Anxiety can be useful, especially in certain situations. When you are in danger, anxiety can save your life. For example, when a car doesn’t stop when you’re on the crosswalk, anxiety makes you jump out of the car’s way without having to waste precious seconds thinking about it.
And that’s not all. Anxiety also increases your attention and response time when you’re in danger. Anxiety helps you face the unknown. This ancient feeling produced in the primitive part of our brains prepares you for action.
The increased heart rate you experience helps your blood enter the large muscles in your hands and legs, preparing you to flee or fight off the danger. Since more blood is relocated to your muscles, your face might become pale.
The rapid breathing is your body’s response to the heart rate. The blood in your muscles has to be well oxygenated, so your lungs speed up to meet the heart’s demands. You start sweating because your body is preparing to run or fight, so it wants to make sure you’ll be able to cool down if needed.
The fight or flight response helped our ancestors protect themselves from predators, rival tribes, and unexpected situations. Thanks to their efficient fight or flight response, our ancestors no thrived in their environment, and ended up inventing civilized society.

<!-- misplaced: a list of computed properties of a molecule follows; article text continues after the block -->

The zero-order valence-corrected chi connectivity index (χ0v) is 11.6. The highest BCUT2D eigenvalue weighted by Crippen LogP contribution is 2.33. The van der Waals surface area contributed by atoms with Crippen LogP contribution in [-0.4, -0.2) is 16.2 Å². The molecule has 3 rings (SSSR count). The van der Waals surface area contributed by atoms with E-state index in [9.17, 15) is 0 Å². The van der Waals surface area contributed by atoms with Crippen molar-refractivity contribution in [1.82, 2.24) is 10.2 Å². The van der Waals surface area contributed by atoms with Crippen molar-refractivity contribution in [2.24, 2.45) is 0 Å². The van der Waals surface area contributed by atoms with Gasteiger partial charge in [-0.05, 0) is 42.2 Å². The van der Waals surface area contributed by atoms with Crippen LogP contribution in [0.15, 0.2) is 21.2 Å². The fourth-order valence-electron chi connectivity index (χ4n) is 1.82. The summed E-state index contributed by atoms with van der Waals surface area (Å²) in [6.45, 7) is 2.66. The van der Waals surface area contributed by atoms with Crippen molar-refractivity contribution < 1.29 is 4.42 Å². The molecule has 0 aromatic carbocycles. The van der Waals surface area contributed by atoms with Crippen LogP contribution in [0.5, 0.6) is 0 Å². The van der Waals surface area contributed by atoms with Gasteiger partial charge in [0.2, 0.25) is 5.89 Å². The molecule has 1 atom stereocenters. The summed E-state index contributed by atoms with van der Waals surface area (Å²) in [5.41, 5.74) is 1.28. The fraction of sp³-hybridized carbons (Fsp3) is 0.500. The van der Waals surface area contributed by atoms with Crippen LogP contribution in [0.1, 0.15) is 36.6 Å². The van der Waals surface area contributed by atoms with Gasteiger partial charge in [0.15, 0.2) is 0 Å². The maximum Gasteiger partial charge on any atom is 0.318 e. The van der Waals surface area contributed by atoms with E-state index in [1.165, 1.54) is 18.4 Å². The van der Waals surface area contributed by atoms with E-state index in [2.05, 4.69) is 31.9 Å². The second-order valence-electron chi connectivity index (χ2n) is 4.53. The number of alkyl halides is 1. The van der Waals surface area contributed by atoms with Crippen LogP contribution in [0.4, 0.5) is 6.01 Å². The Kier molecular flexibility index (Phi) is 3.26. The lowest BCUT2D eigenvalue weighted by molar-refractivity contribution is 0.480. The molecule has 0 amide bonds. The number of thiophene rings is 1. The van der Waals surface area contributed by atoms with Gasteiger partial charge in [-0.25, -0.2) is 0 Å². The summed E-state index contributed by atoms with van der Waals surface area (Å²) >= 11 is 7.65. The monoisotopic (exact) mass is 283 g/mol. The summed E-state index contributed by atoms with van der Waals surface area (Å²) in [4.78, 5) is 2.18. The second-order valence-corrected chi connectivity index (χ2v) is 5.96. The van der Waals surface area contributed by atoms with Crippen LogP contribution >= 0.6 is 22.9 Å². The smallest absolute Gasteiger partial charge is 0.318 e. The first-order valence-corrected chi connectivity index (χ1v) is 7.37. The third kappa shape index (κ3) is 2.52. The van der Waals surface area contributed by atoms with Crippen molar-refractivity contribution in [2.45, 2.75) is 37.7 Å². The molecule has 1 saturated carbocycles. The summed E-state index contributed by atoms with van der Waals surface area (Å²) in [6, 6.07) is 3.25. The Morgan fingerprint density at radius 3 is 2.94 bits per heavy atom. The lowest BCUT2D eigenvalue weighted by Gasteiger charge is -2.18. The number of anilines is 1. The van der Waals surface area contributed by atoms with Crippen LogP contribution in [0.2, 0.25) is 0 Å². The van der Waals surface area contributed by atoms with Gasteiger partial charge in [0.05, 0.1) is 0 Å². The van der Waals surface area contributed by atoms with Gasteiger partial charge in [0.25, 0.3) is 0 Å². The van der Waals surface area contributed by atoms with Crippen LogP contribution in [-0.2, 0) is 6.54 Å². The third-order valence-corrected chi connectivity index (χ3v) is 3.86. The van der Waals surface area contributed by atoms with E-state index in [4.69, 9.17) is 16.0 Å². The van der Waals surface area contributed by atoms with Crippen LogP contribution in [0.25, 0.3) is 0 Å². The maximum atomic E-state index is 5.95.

But, while we could argue that the fight or flight response helped humans overcome adversity and develop civilization, the response is not very useful nowadays. Humans do not face predators any longer.
Thankfully, most of us will never experience war up close, so we’re long past protecting ourselves from rival clansmen. We still face unexpected situations, but for most of us, this means moving up a deadline or discovering that the escalator is not working.
Now, we can blame the ancient part of our brains for creating the hormones that lead to the fight or flight response without having to, but the truth is, we’re the ones to blame.
We live in safe societies, so we no longer fear our ancient enemies. But we’re still frightened. And what scares us now? Poor performance. We are afraid of looking bad in front of our friends and families, and we simply fear failure.